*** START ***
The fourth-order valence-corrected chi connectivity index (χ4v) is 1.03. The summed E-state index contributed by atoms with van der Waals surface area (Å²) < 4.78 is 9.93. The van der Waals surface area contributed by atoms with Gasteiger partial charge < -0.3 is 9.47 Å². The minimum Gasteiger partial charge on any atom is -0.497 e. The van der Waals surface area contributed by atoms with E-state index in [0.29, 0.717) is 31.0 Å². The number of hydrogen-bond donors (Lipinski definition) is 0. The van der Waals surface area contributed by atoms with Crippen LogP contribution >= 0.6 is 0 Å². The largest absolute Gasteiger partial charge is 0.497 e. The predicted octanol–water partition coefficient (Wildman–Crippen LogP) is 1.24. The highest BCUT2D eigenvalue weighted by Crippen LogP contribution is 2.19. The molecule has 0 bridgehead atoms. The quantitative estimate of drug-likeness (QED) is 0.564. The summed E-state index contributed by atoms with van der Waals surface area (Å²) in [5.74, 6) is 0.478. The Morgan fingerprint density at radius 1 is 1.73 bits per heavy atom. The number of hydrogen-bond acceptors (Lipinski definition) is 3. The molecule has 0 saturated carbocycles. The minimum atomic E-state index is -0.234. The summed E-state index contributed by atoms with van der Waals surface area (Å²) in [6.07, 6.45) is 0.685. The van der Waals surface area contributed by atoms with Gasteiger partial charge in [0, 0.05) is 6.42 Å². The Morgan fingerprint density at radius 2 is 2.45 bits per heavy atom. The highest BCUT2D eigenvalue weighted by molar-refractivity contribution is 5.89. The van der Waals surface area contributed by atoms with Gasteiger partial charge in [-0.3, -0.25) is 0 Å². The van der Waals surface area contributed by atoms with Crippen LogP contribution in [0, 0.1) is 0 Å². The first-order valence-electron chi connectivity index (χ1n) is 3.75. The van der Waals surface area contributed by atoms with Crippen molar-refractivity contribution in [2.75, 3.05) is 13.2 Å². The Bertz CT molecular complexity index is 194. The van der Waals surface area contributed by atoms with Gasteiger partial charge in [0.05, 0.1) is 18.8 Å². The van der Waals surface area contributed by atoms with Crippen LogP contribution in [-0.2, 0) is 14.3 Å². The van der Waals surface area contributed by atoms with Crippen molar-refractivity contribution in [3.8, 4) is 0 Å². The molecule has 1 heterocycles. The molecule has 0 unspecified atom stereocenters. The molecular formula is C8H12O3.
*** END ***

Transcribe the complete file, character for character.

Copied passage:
The fourth-order valence-corrected chi connectivity index (χ4v) is 1.03. The summed E-state index contributed by atoms with van der Waals surface area (Å²) < 4.78 is 9.93. The van der Waals surface area contributed by atoms with Gasteiger partial charge < -0.3 is 9.47 Å². The minimum Gasteiger partial charge on any atom is -0.497 e. The van der Waals surface area contributed by atoms with E-state index in [0.29, 0.717) is 31.0 Å². The number of hydrogen-bond donors (Lipinski definition) is 0. The van der Waals surface area contributed by atoms with Crippen LogP contribution >= 0.6 is 0 Å². The largest absolute Gasteiger partial charge is 0.497 e. The predicted octanol–water partition coefficient (Wildman–Crippen LogP) is 1.24. The highest BCUT2D eigenvalue weighted by Crippen LogP contribution is 2.19. The molecule has 0 bridgehead atoms. The quantitative estimate of drug-likeness (QED) is 0.564. The summed E-state index contributed by atoms with van der Waals surface area (Å²) in [5.74, 6) is 0.478. The Morgan fingerprint density at radius 1 is 1.73 bits per heavy atom. The number of hydrogen-bond acceptors (Lipinski definition) is 3. The molecule has 0 saturated carbocycles. The minimum atomic E-state index is -0.234. The summed E-state index contributed by atoms with van der Waals surface area (Å²) in [6.07, 6.45) is 0.685. The van der Waals surface area contributed by atoms with Gasteiger partial charge in [0, 0.05) is 6.42 Å². The Morgan fingerprint density at radius 2 is 2.45 bits per heavy atom. The highest BCUT2D eigenvalue weighted by molar-refractivity contribution is 5.89. The van der Waals surface area contributed by atoms with Gasteiger partial charge in [-0.3, -0.25) is 0 Å². The van der Waals surface area contributed by atoms with Crippen LogP contribution in [0, 0.1) is 0 Å². The first-order valence-electron chi connectivity index (χ1n) is 3.75. The van der Waals surface area contributed by atoms with Crippen molar-refractivity contribution in [2.75, 3.05) is 13.2 Å². The Bertz CT molecular complexity index is 194. The van der Waals surface area contributed by atoms with Gasteiger partial charge in [0.05, 0.1) is 18.8 Å². The van der Waals surface area contributed by atoms with Crippen LogP contribution in [-0.2, 0) is 14.3 Å². The van der Waals surface area contributed by atoms with Crippen molar-refractivity contribution in [3.8, 4) is 0 Å². The molecule has 1 heterocycles. The molecule has 0 unspecified atom stereocenters. The molecular formula is C8H12O3.